Gravitational waves, one of the more exotic predictions of Einstein’s General Theory of Relativity may, after decades of controversy over their existence, be detected within the next ten years.
Sources such as interacting black holes, coalescing compact binary systems, stellar collapses and pulsars are all possible candidates for detection; observing signals from them will significantly boost our understanding of the Universe. New unexpected sources will almost certainly be found and time will tell what new information such discoveries will bring. Gravitational waves are ripples in the curvature of space-time and manifest themselves as fluctuating tidal forces on masses in the path of the wave. The first gravitational wave detectors were based on the effect of these forces on the fundamental resonant mode of aluminium bars at room temperature. Initial instruments were constructed by Joseph Weber [104, 105] and subsequently developed by others. Reviews of this early work are given in [101, 22]. Following the lack of confirmed detection of signals, aluminium bar systems operated at and below the temperature of liquid helium were developed and work in this area is still underway [70, 73, 2, 41]. However the most promising design of gravitational wave detectors, offering the possibility of very high sensitivities over a wide range of frequency, uses widely separated test masses freely suspended as pendulums on earth or in a drag free craft in space; laser interferometry provides a means of sensing the motion of the masses produced as they interact with a gravitational wave.
Ground based detectors of this type, based on the pioneering work of Bob Forward and colleagues (Hughes Aircraft) , Rai Weiss and colleagues (MIT) , Ron Drever and colleagues (Glasgow/Caltech) [24, 23] and Heinz Billing and colleagues (MPQ Garching) , will be used to observe sources whose radiation is emitted at frequencies above a few Hz, and space borne detectors, as originally envisaged by Peter Bender and Jim Faller [20, 28] at JILA will be developed for implementation at lower frequencies.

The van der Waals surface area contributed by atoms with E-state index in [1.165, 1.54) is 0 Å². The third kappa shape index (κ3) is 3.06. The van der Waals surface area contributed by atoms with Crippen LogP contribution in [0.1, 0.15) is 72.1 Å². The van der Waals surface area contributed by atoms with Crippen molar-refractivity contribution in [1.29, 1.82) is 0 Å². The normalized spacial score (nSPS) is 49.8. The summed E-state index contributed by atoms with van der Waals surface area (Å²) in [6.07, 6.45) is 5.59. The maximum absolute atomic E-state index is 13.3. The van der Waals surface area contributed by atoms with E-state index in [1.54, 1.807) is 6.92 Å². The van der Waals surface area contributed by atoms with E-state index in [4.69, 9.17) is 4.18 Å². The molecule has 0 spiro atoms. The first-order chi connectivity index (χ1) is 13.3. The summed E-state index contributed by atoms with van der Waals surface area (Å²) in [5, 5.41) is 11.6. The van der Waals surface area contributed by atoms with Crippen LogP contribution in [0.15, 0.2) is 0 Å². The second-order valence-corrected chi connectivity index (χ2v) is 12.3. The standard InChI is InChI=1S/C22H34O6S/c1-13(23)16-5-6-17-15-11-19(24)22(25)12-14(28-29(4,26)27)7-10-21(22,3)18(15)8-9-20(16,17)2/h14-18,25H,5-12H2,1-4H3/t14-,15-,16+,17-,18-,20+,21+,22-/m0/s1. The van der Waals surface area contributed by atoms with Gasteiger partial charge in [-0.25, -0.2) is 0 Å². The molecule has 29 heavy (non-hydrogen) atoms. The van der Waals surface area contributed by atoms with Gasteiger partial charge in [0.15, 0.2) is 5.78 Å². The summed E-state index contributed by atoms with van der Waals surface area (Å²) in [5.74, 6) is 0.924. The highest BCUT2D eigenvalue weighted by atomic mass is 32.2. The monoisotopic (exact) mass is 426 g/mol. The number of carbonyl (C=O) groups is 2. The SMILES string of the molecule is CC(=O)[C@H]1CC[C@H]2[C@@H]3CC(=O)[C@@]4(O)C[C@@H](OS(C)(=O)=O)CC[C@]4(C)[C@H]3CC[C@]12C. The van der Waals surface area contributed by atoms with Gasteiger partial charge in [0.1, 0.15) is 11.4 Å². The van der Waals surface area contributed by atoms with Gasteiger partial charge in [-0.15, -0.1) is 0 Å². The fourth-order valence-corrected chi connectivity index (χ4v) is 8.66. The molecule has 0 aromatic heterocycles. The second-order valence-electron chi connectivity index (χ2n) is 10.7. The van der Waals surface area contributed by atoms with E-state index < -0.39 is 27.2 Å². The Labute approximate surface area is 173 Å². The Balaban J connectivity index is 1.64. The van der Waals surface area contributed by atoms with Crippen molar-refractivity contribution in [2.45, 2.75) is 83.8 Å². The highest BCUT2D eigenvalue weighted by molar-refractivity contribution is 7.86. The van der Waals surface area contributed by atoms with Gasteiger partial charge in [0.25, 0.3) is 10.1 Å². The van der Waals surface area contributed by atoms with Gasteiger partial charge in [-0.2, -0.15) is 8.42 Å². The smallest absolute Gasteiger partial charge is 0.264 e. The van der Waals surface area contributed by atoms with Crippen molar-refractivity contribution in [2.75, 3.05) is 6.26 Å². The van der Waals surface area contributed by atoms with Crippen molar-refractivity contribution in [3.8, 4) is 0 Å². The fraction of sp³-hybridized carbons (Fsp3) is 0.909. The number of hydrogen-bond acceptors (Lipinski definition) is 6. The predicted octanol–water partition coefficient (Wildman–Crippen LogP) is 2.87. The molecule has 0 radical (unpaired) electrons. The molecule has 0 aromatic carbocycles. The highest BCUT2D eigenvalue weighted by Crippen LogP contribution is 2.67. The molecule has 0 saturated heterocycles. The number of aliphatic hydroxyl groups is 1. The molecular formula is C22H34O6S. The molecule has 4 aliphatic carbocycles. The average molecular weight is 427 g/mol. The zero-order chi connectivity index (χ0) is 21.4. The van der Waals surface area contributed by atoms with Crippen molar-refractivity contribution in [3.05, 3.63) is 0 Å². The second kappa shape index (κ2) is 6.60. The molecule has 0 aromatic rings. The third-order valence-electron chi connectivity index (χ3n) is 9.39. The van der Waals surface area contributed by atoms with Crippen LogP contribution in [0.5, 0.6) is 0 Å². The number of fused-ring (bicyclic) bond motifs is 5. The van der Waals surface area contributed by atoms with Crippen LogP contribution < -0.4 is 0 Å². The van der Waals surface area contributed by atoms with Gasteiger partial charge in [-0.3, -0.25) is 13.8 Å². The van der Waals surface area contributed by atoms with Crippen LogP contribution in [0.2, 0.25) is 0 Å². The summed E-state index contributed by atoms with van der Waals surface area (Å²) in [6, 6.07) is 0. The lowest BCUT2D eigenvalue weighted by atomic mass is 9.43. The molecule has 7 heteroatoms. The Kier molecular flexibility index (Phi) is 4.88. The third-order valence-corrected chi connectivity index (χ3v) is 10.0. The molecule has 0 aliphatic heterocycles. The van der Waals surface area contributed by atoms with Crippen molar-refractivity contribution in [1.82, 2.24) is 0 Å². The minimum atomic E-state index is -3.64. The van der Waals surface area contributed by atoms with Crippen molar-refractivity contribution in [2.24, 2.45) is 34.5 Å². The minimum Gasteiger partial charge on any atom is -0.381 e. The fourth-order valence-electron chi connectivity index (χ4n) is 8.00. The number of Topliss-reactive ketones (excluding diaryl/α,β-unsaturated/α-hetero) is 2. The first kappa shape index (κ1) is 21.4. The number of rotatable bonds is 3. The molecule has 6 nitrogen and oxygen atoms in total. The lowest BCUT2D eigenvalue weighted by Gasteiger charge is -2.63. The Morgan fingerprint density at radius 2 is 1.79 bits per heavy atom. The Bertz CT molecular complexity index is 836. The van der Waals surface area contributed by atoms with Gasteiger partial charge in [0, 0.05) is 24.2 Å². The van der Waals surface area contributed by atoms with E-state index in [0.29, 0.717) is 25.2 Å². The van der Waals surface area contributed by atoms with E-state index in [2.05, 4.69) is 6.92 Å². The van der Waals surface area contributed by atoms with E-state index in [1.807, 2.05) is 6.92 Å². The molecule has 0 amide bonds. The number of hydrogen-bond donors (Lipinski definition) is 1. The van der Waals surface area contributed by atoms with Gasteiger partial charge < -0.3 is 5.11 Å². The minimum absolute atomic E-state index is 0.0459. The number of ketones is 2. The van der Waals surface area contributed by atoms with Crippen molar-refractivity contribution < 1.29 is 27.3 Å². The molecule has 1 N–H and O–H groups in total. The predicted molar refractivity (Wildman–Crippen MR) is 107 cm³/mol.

Already gravitational wave detectors of long baseline are being built in a number of places around the world; in the U.S.A. (LIGO project led by a Caltech/MIT consortium) [4, 56], in Italy (VIRGO project, a joint Italian/French venture) [13, 102], in Germany (GEO 600 project being built by a collaboration centred on the University of Glasgow, the University of Hannover, the Max Planck Institute for Quantum Optics, the Max Planck Institute for Gravitational Physics (Albert Einstein Institute), Golm and the University of Wales, Cardiff) [45, 33] and in Japan (TAMA 300 project) [99, 95]. A space-borne detector, LISA [19, 58, 57], – proposed by a collaboration of European and U.S. research groups – has been adopted by ESA as a future Cornerstone Mission. When completed, this detector array should have the capability of detecting gravitational wave signals from violent astrophysical events in the Universe, providing unique information on testing aspects of General Relativity and opening up a new field of astronomy.
We recommend a number of excellent books for reference. For a popular account of the development of the gravitational wave field the reader should consult Chapter 10 of ‘Black Holes and Time Warps’ by Kip S. Thorne . A comprehensive review of developments toward laser interferometer detectors is found in ‘Fundamentals of Interferometric Gravitational Wave Detectors’ by Peter Saulson , and discussions relevant to the technology of both bar and interferometric detectors are found in ‘The Detection of Gravitational Waves’ edited by David Blair . In addition to the home site of this journal and the sites listed above there is a very informative general site maintained by the National Centre for Supercomputing Applications .
Living Rev. Relativity 3, (2000), 3
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